The only thing I was told about her is that she does not get along with small dogs very much. She grew up with another male dog named Biscuit. When he passed away, that’s when all her issues started.
When you first contacted me in 2022, you were a student at the time. We set up a session for me to come and work with you guys individually and in person, but we couldn’t do it. You had something going on.
I just had started a new job and I was in training pretty much the entire day.
Enfinatie and I have spoken several times over the telephone. What we’re going to do in this episode is we’re going to do a Zoom session the way I do it with folks. Enfinatie, tell us what the behavior problem is that you’re dealing with with your dog.
I feel like Maya has bad reactivity when she’s on the leash and especially when she’s with me. I’ve noticed that when I take her out and she’s around other dogs, she’s very hyper. She wants to bark at them, but when she gets a chance to interact with them, she’s perfectly fine. Not all dogs want a dog to interact with them. My main issue was getting her to be able to go past other dogs without it being such an overwhelming situation for her.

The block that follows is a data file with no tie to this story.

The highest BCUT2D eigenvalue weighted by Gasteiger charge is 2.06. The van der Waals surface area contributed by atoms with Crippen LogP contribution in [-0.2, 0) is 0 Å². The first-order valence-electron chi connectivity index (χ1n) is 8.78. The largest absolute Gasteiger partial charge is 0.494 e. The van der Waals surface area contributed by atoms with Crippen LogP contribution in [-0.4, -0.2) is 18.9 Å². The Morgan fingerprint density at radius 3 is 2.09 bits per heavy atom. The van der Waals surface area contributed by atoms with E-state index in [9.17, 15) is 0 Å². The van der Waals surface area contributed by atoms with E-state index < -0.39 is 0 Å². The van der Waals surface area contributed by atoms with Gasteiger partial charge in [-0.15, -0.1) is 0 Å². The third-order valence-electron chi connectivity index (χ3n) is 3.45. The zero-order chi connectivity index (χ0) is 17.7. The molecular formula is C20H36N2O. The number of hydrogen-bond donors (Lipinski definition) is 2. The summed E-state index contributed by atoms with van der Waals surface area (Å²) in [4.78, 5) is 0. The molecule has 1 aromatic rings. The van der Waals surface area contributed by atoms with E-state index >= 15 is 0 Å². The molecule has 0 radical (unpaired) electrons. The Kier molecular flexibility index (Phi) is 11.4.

Let me ask you a question before we get started. You said that if she’s off-leash, then she’s okay with the other dogs. Tell me your experience with that. When have you seen that? One of the things we need to be careful of when we’re dealing with the American Pit Bull Terrier is sometimes they cannot be really happy with other dogs. They were bred originally to fight other dogs. That doesn’t mean you can’t have a pit bull that gets along with other dogs, but it wouldn’t be unusual if they did not. Tell me about your experience having her get along with other dogs off-leash. Where have you seen that?